Ripley KD8UYQ has a rather interesting blog that documents his fixes and mods for the µBITx that will undoubtedly be of interest to constructors.
This circuit from Paul K8PD assumes phantom power (~8V DC) is on the Mic Audio line (which is the case with the µBITx). Given the small number of parts this can be “sky wired” and “shrink wrapped” into a small assembly with fly leads that will fit inside many dynamic mic bodies.
David N8DAH has been working on a few projects. The first of these is a CW Zero Beat
If anybody is interested in a CW Zero Beat addition to their µBITx, then he has nine in kit form and one built for testing available. The kits are US$13 shipped inside the US. Add actual shipping costs outside Continental USA. He can build them for you for $2 extra or only solder the surface mount and allow you to build your own.
J1- Power in 9-12V
RV1- Audio in adjustment
J2- Audio in
RV2- Center Freq Adjustment
Questions please e-mail David direct
David is also working on a new digital controlled audio level project (AGC) and hope to have more info soon but this is still only in the prototype stage.
David’s website is: Kit-Projects.com
Raj VU2ZAP has confirmed that surface mount components can be used in the LPF after the 45MHz filter.
He used SMD Yellow shielded inductors 331nH x 2 + 51pf to ground.
Summary of recommended fixes to address unintended spectrum products
- Replace K1, K2 and K3 with Axicom 12v relays (low current models are fine) to remove harmonics to acceptable levels in most rigs on most bands.
- Install a 45MHz filter across TP13 (v3 board). Ashhar Farhan VU2ESE inserts a 0.3µH inductor in series with a 10 pf capacitor across TP13 on the v4 board. This is on the output of the 45 MHz IF amp going to the front end of the mixer. The inductor comprises 8 turns on a T30-6 toroid (to give 0.3µH or 300nH). Or use Raj’s alternative as above.
- Consider also changing out L5 and L7 with shielded surface mount inductors (yellow type). See this article.
Several constructors have put their µBITx in a Go Box for portable/emergency use, but this is one of the best looking results yet.
Daimon G4USI has used a 3D printer to produce a very professional looking front panel.
This is a re-mix of DU2RK’s uBitx Case, and the re-worked front panel of this case by AngelDMercedes.
Daimon wanted a different case, one he could build into an existing flight case to create a Go-Box for HF. He remixed the ideas above to create a case which fitted his flight case perfectly, but with every control and function sitting on the top panel.
In the strictest sense this is not a full case. It is a top and two vented sides. There is not a bottom, front or back panel – the flight case provides the structure.
On the top photo you can see a 12v 5a power supply and mic in the space to the left of the rig. Daimon now has a home-brew EFHW multi-band antenna, SOTA Beams ATU and miscellaneous portable QRP operating items in the right hand compartment. Everything, in fact, that he needs for portable QRP HF.
It is a while since uBITx.net featured a story on the BITx40.
Jerry KE7ER posted the following on the BITx20 IOGroups list:
“Most traffic in the forum is now all about the uBitx, a very capable rig for all of HF. Those put off by the need for mods to reduce harmonics and spurs on the uBitx should consider the simpler BITx40.”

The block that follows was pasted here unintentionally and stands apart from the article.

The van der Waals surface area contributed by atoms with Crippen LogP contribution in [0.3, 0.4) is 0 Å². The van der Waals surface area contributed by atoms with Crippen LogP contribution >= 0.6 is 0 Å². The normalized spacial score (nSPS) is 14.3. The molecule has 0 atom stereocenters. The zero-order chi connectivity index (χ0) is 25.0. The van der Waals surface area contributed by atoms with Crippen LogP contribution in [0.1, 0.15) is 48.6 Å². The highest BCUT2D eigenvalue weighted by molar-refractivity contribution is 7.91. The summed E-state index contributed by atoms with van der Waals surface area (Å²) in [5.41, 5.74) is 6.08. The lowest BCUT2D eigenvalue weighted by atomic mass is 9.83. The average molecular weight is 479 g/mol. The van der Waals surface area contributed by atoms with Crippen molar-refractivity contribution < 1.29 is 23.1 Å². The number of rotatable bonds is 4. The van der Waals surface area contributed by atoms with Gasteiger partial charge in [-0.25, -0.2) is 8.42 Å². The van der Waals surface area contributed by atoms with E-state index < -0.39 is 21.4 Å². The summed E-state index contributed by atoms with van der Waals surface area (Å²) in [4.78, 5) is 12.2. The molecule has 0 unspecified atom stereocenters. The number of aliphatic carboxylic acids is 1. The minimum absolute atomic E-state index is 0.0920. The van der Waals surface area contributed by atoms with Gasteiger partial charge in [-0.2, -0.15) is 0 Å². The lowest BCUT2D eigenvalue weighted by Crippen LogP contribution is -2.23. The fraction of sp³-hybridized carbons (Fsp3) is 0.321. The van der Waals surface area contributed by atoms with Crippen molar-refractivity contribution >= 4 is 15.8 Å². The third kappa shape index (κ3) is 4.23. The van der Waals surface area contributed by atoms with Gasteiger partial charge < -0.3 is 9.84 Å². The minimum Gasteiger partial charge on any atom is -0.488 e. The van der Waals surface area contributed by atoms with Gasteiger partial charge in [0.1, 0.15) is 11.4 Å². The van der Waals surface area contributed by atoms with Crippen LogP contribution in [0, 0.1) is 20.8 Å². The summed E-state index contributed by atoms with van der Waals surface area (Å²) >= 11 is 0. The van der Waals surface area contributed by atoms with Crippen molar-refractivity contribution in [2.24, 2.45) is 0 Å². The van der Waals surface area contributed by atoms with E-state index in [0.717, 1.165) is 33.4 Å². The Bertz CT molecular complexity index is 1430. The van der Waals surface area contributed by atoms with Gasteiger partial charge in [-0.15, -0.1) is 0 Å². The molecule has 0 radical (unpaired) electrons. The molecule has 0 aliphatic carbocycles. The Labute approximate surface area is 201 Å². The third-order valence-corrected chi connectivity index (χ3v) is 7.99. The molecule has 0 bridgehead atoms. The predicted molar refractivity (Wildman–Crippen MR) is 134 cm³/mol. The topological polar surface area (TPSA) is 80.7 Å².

Usable out of the box, only issue is that the stock firmware shifts around occasionally by 50 Hz due to noise when reading the tuning pot
with the Nano’s Analogue to Digital Convertor.
Jerry recommends Allard’s basic BITx40 firmware, requires no mods, fixes the operating frequency drift issue, adds a number of other new features. Some minor hardware mods are optional, adding the Function switch is a good idea.
If so inclined, Allard’s bitx40_raduino_2 firmware adds even more features, though does require some minor mods:
Jerry notes that the Bitx40 is a very good deal at US$59. Being a single band 40m rig it does not have the complications that come from the wide band approach of the µBitx.
Bruce KC1FSZ is also a fan of the BITX40/20 architecture and has had good luck on other bands. One thing he did was to create a “mainframe” of the core of the design (see the manhattan breadboard style construction above) that starts right before the first mixer and ends right after the product detector/balanced modulator.
In his experimentation it seems like 90% of the modification are happening in the “peripherals” around the core (different LC filters, different PAs, different bands, different audio/mic configurations, different software, different enclosures, etc.) so I am able to cover more ground without needing to re-build the inside of the inside every time.
Bruce’s core uses two SI5351 ports so the BFO is tunable just like the VFO making it easy to fool around with different IFs, filter widths, etc. He also based the chain on the W7ZOI TIA amp which seems to improve performance a lot. There is a bit of the uBITX design incorporated in his bottom up construction.
The crystal filter is on a daughter card for easy swapping in and out . He is using ADE-1 mixers on both sides, which are easily and cheaply obtained on eBay, and adjustable gain VFO/BFO buffers (a la N6QW LBS design). The core is 100% symmetric so it’s quick to build and test.
MVS Sarma notes that “try using the 3 transistor bi-directional amp version and see the performance difference. A friend has indicated that the noise level comes down. You could even try with single dual gate MOSFET in each direction.”